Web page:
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|Exactly. But can you have it both ways?
Written by Jen83
(4/27/2013 4:43 p.m.)
in consequence of the missive, Bingley, penned by bridget d
It was ultimately, Bingley's decision to make, and he could have chosen to either verify Darcy's information, rely on his own judgment instead of Darcy's, or marry her even though he believed her to be indifferent. If he'd had a change of heart while in London, he could have either written to her or returned to Netherfield at any time. He chose not to do any of those things. Darcy was wrong to do some of the things he did, but he isn't 'responsible' for breaking up Bingley and Jane, because the decision wasn't his, it was Bingley's.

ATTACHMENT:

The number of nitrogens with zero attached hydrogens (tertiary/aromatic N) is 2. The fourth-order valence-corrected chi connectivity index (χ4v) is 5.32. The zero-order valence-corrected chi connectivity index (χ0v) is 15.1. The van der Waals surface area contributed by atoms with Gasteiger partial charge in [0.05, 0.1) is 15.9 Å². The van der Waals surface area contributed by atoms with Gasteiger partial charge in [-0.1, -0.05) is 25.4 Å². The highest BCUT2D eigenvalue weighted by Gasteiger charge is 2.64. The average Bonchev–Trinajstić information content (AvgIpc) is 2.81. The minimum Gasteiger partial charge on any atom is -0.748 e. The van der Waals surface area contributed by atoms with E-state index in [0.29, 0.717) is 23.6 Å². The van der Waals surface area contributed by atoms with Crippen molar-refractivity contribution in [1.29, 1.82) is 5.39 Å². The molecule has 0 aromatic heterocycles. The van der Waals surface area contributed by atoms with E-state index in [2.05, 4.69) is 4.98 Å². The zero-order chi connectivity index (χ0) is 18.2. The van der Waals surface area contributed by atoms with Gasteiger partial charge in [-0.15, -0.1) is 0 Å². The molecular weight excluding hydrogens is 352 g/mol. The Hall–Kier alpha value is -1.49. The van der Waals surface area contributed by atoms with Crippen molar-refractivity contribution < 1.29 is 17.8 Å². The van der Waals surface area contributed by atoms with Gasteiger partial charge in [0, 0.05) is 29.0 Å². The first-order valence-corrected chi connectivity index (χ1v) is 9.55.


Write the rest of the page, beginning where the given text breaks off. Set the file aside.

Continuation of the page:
Given (or assuming, for the sake of argument) that Darcy genuinely believed Bingly to be deceived about Jane's affection, I don't understand how one can argue that Darcy should allow Bingley to be deceived because it isn't his business, then turn around and say it was wrong for Darcy to allow Bingley's sisters to deceive him about Jane's presence in London. To me, that doesn't seem to be any more his business than Jane's feelings were. Either allowing deceit is wrong, or meddling in things that aren't his business is wrong - I don't think you can have it both ways.
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